As we drove out of town, we had the opportunity to see some of the poorer neighborhoods of Vietnam. David attempted speaking Vietnamese with some people on the roadside. He learned that they don’t speak Vietnamese. We don’t really know the name of their people, but they seemed to be living in a much poorer world than the people over the hill in Bao Loc.
We then crossed the valley between QL28 and QL27. On the uphill side of the valley, the coffee shrubs surround the road. They have white flowers which look like snow from a distance. As we cruised up and down the uninhabited hills we were inundated in the smell of flowers. It was like driving through a tremendous flower shop .
We had lunch at a place serving Hanoi food. David had a difficult time speaking with the woman. She was more than 80 years old and from Hanoi. Apparently, Vietnamese is almost a completely different language in the North. David speaks the southern flavor of Vietnamese so we should expect his effectiveness as a translator to deteriorate as we travel further north.
None-the-less, lunch was fantastic. We split up to do the last leg to Dalat. David and Denisa went the southern route. V, Santi, Vicky and I went the northern route:
It turns out that both ways are nice. We hadn’t booked anything in Dalat so we immediately started looking for a place. We found a cool hotel for about 500,000 VND ($21.54 USD) on the fly. There were many options, but the one we found was great so we booked it and stayed there.
We spent two days in Dalat. The high points are shared in the next video in this series.
We learned a lesson from previous rides. Today we awake around 6:30 a.m. to get on the road far earlier.
It was fairly cold when we left (~50F/10C). Driving out of Dalat is like driving down from the clouds and back to the Vietnam you would expect. The road winds beautifully and you get warmer and warmer with each turn.
The great coffee culture gets thinner and thinner as you get further and further from Dalat. We stop early to warm up and get fired up on baked bean juice.
Back in the lowlands, we stopped for a rest and to change back into reasonable clothing for the dry tropical hot weather.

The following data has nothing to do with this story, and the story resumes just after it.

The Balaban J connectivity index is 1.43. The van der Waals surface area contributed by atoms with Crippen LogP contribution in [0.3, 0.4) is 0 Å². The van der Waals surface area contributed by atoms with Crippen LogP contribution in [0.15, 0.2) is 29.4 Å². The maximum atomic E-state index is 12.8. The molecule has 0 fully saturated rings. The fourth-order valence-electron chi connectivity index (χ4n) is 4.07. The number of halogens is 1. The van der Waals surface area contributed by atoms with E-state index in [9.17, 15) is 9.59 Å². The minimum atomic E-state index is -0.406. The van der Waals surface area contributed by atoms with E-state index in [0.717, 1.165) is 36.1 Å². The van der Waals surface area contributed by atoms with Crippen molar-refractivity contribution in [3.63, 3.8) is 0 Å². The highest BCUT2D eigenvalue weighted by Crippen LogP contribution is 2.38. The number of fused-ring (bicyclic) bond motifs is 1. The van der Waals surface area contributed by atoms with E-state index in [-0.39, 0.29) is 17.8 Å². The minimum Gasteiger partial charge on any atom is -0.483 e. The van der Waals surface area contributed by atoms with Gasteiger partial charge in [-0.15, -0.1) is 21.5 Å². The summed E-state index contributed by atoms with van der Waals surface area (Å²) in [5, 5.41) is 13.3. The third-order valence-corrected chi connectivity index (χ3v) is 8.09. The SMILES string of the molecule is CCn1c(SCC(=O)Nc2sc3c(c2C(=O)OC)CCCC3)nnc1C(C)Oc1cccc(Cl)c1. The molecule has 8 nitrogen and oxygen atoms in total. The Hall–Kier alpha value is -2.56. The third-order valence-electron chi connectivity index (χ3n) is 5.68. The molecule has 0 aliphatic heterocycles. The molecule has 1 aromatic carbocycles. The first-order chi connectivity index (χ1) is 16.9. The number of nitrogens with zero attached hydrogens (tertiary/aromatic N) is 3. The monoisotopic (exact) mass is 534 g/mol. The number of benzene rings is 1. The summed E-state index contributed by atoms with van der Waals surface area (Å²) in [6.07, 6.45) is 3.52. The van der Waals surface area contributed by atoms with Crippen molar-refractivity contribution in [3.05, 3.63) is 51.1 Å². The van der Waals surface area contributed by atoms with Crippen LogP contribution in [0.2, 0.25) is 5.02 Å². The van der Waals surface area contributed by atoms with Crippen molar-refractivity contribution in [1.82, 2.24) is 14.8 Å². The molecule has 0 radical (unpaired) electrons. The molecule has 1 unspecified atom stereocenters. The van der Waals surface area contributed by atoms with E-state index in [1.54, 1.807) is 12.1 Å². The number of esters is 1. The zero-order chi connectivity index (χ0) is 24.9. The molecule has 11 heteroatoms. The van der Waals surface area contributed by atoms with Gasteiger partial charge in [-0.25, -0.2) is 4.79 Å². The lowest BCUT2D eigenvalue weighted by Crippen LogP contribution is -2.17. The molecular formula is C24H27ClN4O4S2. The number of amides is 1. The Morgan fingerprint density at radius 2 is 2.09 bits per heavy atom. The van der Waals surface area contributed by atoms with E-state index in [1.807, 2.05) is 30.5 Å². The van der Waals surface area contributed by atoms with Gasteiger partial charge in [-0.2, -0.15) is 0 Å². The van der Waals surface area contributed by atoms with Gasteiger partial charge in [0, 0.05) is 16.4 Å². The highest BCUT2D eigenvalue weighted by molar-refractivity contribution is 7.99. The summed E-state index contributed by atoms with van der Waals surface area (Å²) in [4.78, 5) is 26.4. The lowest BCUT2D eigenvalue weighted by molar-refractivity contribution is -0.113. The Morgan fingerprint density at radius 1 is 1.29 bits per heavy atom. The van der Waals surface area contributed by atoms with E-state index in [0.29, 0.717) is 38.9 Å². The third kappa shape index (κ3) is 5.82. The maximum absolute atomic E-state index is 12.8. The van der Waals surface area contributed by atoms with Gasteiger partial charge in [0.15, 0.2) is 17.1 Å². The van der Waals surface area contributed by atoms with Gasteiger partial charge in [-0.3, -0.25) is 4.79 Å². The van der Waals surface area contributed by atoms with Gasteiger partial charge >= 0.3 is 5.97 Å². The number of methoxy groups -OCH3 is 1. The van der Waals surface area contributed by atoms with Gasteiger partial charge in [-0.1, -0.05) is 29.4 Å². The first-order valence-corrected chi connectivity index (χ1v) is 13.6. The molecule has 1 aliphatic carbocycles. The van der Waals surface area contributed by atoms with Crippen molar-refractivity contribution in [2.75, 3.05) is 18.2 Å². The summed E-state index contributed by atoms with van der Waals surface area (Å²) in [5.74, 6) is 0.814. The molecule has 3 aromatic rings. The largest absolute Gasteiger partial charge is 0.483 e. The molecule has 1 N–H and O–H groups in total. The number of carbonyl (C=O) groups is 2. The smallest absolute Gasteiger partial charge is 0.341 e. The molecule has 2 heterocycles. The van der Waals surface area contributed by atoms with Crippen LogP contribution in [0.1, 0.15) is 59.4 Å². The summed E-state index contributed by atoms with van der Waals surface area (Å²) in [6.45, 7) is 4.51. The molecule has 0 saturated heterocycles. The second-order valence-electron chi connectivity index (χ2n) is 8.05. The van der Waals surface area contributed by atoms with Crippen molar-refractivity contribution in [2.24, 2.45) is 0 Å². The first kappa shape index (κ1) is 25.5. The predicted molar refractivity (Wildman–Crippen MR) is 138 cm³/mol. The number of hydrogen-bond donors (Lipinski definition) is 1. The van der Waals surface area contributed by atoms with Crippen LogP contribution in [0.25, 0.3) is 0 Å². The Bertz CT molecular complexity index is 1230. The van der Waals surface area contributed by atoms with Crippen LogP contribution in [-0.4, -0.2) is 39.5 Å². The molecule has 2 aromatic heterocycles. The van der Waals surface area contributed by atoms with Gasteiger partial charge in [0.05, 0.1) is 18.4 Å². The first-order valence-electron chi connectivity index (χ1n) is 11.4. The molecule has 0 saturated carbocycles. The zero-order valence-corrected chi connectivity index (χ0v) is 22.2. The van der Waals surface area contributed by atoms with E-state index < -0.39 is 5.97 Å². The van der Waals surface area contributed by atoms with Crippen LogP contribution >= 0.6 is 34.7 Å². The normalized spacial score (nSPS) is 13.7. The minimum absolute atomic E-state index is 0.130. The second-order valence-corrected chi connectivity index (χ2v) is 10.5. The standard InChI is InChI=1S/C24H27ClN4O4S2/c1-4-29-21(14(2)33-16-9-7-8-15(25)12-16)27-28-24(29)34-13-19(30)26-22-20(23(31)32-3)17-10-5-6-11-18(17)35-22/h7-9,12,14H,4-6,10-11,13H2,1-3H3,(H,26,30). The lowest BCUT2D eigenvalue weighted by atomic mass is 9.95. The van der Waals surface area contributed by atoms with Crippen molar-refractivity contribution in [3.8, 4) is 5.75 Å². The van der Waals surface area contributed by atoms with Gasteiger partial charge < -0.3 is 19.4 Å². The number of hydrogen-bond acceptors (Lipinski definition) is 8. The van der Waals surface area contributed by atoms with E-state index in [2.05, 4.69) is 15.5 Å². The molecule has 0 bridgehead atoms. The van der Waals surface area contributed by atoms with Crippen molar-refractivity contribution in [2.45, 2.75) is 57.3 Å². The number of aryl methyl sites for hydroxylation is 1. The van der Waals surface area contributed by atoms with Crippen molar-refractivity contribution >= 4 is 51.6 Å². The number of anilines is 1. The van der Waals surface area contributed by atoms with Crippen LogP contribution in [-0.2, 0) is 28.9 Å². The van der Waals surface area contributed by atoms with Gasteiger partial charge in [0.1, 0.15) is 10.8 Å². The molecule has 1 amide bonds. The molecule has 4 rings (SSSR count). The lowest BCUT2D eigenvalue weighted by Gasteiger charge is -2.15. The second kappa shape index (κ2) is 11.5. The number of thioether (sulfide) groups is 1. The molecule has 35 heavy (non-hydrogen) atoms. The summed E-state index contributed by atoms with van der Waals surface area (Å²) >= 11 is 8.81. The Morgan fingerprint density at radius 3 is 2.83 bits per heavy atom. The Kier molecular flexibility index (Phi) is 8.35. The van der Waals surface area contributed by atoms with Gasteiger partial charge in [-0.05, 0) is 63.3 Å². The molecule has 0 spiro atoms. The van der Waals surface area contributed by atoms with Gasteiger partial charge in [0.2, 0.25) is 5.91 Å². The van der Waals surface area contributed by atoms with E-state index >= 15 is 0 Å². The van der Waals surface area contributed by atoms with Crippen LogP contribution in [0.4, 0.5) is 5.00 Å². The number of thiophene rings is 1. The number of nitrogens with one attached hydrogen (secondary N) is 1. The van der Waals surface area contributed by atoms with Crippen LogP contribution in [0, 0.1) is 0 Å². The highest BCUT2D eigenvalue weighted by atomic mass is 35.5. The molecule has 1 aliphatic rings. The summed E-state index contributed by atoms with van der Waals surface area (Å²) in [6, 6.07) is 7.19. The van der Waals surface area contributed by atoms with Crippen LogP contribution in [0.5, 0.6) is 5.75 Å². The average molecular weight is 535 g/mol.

We crossed a great agricultural area and found the coast. As we move up the coast we found a pretty awesome seafood joint in Thái An.
I wanted to do a bit of surfing at the north end of Cam Ranh beach, but the waves are small there. The wind is onshore and the rental shop doesn’t have a magnificent selection to choose from.
We had a booking via a popular vacation rental site in Nha Trang. It was rest time after that nine hour journey from the cold hills of Dalat to the sunny coast of Nha Trang.
Today was a traditional drive up the coast. We stayed near the coast. Parts of the drive were closed in anticipation of the 2020 Covid19 situation.
We stopped for coffee and body surfing, but I can’t recall exactly where we were.
This was one of those stunning drives across Vietnam. We had a few tense moments because we didn’t know where the next fuel stop would be, but overall it was a hoot. We left the high temperatures of the coast for a higher elevation mountain area.
We took the long way on this ride as well as I wanted to snake through the national park areas. I believe this was a good call, though we did miss Pleiku.
This had to be one of the top most beautiful drives of the trip. We had a pretty interesting experience attempting to see the tri-boder area where Vietnam, Cambodia and Laos meet. For whatever reason, the military in the area suggested that we don’t drive up the last hill to see the area.
We snaked through beautiful Vietnamese mountainsides and finally descended down into the beautiful town of Hoi An.
This will be compiled upon completion.
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The purpose of this blog post is to describe Ruby on Rails associations deeply.
First off, I’ll create a new application for practice. I do this on the desktop as it’s an easy place to work from:
rails new association_practice
Next step is to change directories so I’m on the root level of the new application.
Next, I’ll create an association to practice with. I’m going to start with planet Earth. With Earth as a starting example, I can make associations with most Earthly things.
rails g model Planet name:string
This will generate files for the migration, model, tests and fixtures. I added two planets to the fixture file and a simple test. Which you can see in the following screenshot:
Now that we have the Planet object in our system, I’m going to add the next level of association, the Continent:
rails generate model Continent name:string
This command orders the Rails app to generate four more files. I’ve added to them a little and you can see the changes in the following screenshot:
The goal of this section will be to clearly explain how to use associations to organize your web application’s data. The association documentation on the Ruby on Rails guides is a good start, but my descriptions below I hope will help deepen your understanding of associations and how to use them.
Let us create our first association between the continents and the planets. Each continent can belong to a single planet, but a planet can have many continents. Here’s how we assemble it:
Next we migrate the database.
Next we load the fixture data.
Awesome. Now we have our fixture data loaded and our associations should be set. Here is a screen shot of the actions we can now take in the rails console.
I’m thinking of better ways to describe associations. I plan to deep my understanding of the following associations in the future: